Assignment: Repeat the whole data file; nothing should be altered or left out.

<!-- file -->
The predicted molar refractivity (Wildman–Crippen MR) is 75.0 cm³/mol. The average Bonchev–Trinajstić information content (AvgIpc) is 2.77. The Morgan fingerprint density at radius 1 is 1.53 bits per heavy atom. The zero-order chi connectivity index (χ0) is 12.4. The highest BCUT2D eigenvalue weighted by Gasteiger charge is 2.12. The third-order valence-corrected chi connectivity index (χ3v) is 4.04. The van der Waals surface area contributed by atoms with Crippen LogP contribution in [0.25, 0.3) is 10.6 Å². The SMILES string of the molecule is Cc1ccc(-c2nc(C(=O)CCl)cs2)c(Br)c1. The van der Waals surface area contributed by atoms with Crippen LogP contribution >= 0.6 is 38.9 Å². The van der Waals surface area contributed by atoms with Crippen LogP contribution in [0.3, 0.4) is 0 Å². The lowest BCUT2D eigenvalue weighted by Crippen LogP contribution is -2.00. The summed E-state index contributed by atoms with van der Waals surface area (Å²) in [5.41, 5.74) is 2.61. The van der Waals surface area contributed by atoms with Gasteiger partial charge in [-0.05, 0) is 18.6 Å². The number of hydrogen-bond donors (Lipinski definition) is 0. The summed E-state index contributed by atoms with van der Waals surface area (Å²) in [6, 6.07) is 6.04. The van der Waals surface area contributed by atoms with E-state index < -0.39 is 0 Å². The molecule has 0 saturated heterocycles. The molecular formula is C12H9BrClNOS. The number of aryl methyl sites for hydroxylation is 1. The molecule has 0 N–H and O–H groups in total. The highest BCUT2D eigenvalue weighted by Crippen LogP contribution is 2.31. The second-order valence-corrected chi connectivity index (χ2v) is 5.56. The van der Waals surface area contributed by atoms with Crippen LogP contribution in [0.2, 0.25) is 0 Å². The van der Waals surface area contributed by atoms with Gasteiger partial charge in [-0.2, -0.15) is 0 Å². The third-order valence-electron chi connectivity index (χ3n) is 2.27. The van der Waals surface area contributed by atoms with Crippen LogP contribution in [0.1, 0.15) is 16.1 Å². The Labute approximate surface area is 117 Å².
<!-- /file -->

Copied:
The predicted molar refractivity (Wildman–Crippen MR) is 75.0 cm³/mol. The average Bonchev–Trinajstić information content (AvgIpc) is 2.77. The Morgan fingerprint density at radius 1 is 1.53 bits per heavy atom. The zero-order chi connectivity index (χ0) is 12.4. The highest BCUT2D eigenvalue weighted by Gasteiger charge is 2.12. The third-order valence-corrected chi connectivity index (χ3v) is 4.04. The van der Waals surface area contributed by atoms with Crippen LogP contribution in [0.25, 0.3) is 10.6 Å². The SMILES string of the molecule is Cc1ccc(-c2nc(C(=O)CCl)cs2)c(Br)c1. The van der Waals surface area contributed by atoms with Crippen LogP contribution >= 0.6 is 38.9 Å². The van der Waals surface area contributed by atoms with Crippen LogP contribution in [0.3, 0.4) is 0 Å². The lowest BCUT2D eigenvalue weighted by Crippen LogP contribution is -2.00. The summed E-state index contributed by atoms with van der Waals surface area (Å²) in [5.41, 5.74) is 2.61. The van der Waals surface area contributed by atoms with Gasteiger partial charge in [-0.05, 0) is 18.6 Å². The number of hydrogen-bond donors (Lipinski definition) is 0. The summed E-state index contributed by atoms with van der Waals surface area (Å²) in [6, 6.07) is 6.04. The van der Waals surface area contributed by atoms with E-state index < -0.39 is 0 Å². The molecule has 0 saturated heterocycles. The molecular formula is C12H9BrClNOS. The number of aryl methyl sites for hydroxylation is 1. The molecule has 0 N–H and O–H groups in total. The highest BCUT2D eigenvalue weighted by Crippen LogP contribution is 2.31. The second-order valence-corrected chi connectivity index (χ2v) is 5.56. The van der Waals surface area contributed by atoms with Crippen LogP contribution in [0.2, 0.25) is 0 Å². The van der Waals surface area contributed by atoms with Gasteiger partial charge in [-0.2, -0.15) is 0 Å². The third-order valence-electron chi connectivity index (χ3n) is 2.27. The van der Waals surface area contributed by atoms with Crippen LogP contribution in [0.1, 0.15) is 16.1 Å². The Labute approximate surface area is 117 Å².